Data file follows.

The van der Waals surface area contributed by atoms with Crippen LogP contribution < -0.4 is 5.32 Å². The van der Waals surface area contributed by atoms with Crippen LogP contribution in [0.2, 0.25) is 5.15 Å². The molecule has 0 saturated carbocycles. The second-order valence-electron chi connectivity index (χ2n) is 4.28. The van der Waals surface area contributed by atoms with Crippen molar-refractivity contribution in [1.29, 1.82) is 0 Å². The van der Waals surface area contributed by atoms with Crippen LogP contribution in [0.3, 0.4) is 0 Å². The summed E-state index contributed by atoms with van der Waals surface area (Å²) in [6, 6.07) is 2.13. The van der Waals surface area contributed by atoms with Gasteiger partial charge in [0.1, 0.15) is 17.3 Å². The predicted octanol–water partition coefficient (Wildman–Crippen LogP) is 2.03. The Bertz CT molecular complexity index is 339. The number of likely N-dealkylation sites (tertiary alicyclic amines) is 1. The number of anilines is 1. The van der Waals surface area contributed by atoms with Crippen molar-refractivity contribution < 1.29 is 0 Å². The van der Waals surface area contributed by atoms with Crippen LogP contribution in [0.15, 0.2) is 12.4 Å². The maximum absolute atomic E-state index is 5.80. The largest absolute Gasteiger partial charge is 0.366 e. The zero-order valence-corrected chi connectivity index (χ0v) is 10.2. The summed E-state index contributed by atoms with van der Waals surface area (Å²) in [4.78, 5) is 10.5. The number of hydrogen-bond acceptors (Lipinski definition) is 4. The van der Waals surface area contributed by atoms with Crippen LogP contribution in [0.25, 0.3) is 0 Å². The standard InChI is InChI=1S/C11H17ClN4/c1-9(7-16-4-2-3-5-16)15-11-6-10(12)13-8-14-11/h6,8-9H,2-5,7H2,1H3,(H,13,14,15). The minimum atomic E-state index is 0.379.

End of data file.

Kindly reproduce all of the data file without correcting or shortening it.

The van der Waals surface area contributed by atoms with Crippen LogP contribution < -0.4 is 5.32 Å². The van der Waals surface area contributed by atoms with Crippen LogP contribution in [0.2, 0.25) is 5.15 Å². The molecule has 0 saturated carbocycles. The second-order valence-electron chi connectivity index (χ2n) is 4.28. The van der Waals surface area contributed by atoms with Crippen molar-refractivity contribution in [1.29, 1.82) is 0 Å². The van der Waals surface area contributed by atoms with Crippen LogP contribution in [0.3, 0.4) is 0 Å². The summed E-state index contributed by atoms with van der Waals surface area (Å²) in [6, 6.07) is 2.13. The van der Waals surface area contributed by atoms with Gasteiger partial charge in [0.1, 0.15) is 17.3 Å². The predicted octanol–water partition coefficient (Wildman–Crippen LogP) is 2.03. The Bertz CT molecular complexity index is 339. The number of likely N-dealkylation sites (tertiary alicyclic amines) is 1. The number of anilines is 1. The van der Waals surface area contributed by atoms with Crippen molar-refractivity contribution < 1.29 is 0 Å². The van der Waals surface area contributed by atoms with Crippen LogP contribution in [0.15, 0.2) is 12.4 Å². The maximum absolute atomic E-state index is 5.80. The largest absolute Gasteiger partial charge is 0.366 e. The zero-order valence-corrected chi connectivity index (χ0v) is 10.2. The summed E-state index contributed by atoms with van der Waals surface area (Å²) in [4.78, 5) is 10.5. The number of hydrogen-bond acceptors (Lipinski definition) is 4. The van der Waals surface area contributed by atoms with Crippen LogP contribution in [0.25, 0.3) is 0 Å². The standard InChI is InChI=1S/C11H17ClN4/c1-9(7-16-4-2-3-5-16)15-11-6-10(12)13-8-14-11/h6,8-9H,2-5,7H2,1H3,(H,13,14,15). The minimum atomic E-state index is 0.379.